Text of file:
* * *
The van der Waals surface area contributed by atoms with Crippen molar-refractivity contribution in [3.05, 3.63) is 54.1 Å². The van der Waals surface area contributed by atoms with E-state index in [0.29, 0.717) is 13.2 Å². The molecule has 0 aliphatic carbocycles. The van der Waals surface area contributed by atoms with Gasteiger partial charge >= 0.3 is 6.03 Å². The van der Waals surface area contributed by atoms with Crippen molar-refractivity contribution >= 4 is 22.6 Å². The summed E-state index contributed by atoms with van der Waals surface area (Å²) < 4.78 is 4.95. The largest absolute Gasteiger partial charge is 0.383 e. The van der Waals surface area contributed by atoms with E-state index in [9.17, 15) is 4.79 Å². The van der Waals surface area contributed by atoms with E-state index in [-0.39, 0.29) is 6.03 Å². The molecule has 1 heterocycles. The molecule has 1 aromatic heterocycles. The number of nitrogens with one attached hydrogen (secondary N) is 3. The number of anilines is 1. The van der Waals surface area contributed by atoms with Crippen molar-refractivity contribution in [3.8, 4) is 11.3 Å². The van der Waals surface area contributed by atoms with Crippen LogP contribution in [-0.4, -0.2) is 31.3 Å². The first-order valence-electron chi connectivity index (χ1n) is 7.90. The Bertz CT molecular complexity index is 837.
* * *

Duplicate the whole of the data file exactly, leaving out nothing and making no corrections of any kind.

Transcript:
The van der Waals surface area contributed by atoms with Crippen molar-refractivity contribution in [3.05, 3.63) is 54.1 Å². The van der Waals surface area contributed by atoms with E-state index in [0.29, 0.717) is 13.2 Å². The molecule has 0 aliphatic carbocycles. The van der Waals surface area contributed by atoms with Gasteiger partial charge >= 0.3 is 6.03 Å². The van der Waals surface area contributed by atoms with Crippen molar-refractivity contribution >= 4 is 22.6 Å². The summed E-state index contributed by atoms with van der Waals surface area (Å²) < 4.78 is 4.95. The largest absolute Gasteiger partial charge is 0.383 e. The van der Waals surface area contributed by atoms with E-state index in [9.17, 15) is 4.79 Å². The van der Waals surface area contributed by atoms with E-state index in [-0.39, 0.29) is 6.03 Å². The molecule has 1 heterocycles. The molecule has 1 aromatic heterocycles. The number of nitrogens with one attached hydrogen (secondary N) is 3. The number of anilines is 1. The van der Waals surface area contributed by atoms with Crippen molar-refractivity contribution in [3.8, 4) is 11.3 Å². The van der Waals surface area contributed by atoms with Crippen LogP contribution in [-0.4, -0.2) is 31.3 Å². The first-order valence-electron chi connectivity index (χ1n) is 7.90. The Bertz CT molecular complexity index is 837.